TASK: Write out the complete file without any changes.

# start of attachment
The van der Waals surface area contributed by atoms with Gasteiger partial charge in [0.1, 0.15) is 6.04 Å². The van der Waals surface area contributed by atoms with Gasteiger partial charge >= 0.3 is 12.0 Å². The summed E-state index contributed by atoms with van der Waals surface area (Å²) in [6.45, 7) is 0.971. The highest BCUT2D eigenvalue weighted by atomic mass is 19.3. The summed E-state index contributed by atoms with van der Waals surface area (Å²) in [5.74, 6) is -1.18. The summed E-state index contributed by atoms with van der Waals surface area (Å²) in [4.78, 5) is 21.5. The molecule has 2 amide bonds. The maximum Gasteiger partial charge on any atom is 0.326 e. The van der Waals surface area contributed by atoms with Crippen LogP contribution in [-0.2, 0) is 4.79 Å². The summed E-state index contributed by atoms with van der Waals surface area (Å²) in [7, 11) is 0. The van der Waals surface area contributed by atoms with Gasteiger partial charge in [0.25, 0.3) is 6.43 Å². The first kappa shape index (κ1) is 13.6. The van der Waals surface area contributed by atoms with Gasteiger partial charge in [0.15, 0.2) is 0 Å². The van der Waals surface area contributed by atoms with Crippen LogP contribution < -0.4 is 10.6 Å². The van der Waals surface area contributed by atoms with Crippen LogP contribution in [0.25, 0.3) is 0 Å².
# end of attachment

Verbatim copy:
The van der Waals surface area contributed by atoms with Gasteiger partial charge in [0.1, 0.15) is 6.04 Å². The van der Waals surface area contributed by atoms with Gasteiger partial charge >= 0.3 is 12.0 Å². The summed E-state index contributed by atoms with van der Waals surface area (Å²) in [6.45, 7) is 0.971. The highest BCUT2D eigenvalue weighted by atomic mass is 19.3. The summed E-state index contributed by atoms with van der Waals surface area (Å²) in [5.74, 6) is -1.18. The summed E-state index contributed by atoms with van der Waals surface area (Å²) in [4.78, 5) is 21.5. The molecule has 2 amide bonds. The maximum Gasteiger partial charge on any atom is 0.326 e. The van der Waals surface area contributed by atoms with Crippen LogP contribution in [-0.2, 0) is 4.79 Å². The summed E-state index contributed by atoms with van der Waals surface area (Å²) in [7, 11) is 0. The van der Waals surface area contributed by atoms with Gasteiger partial charge in [0.25, 0.3) is 6.43 Å². The first kappa shape index (κ1) is 13.6. The van der Waals surface area contributed by atoms with Gasteiger partial charge in [0.15, 0.2) is 0 Å². The van der Waals surface area contributed by atoms with Crippen LogP contribution < -0.4 is 10.6 Å². The van der Waals surface area contributed by atoms with Crippen LogP contribution in [0.25, 0.3) is 0 Å².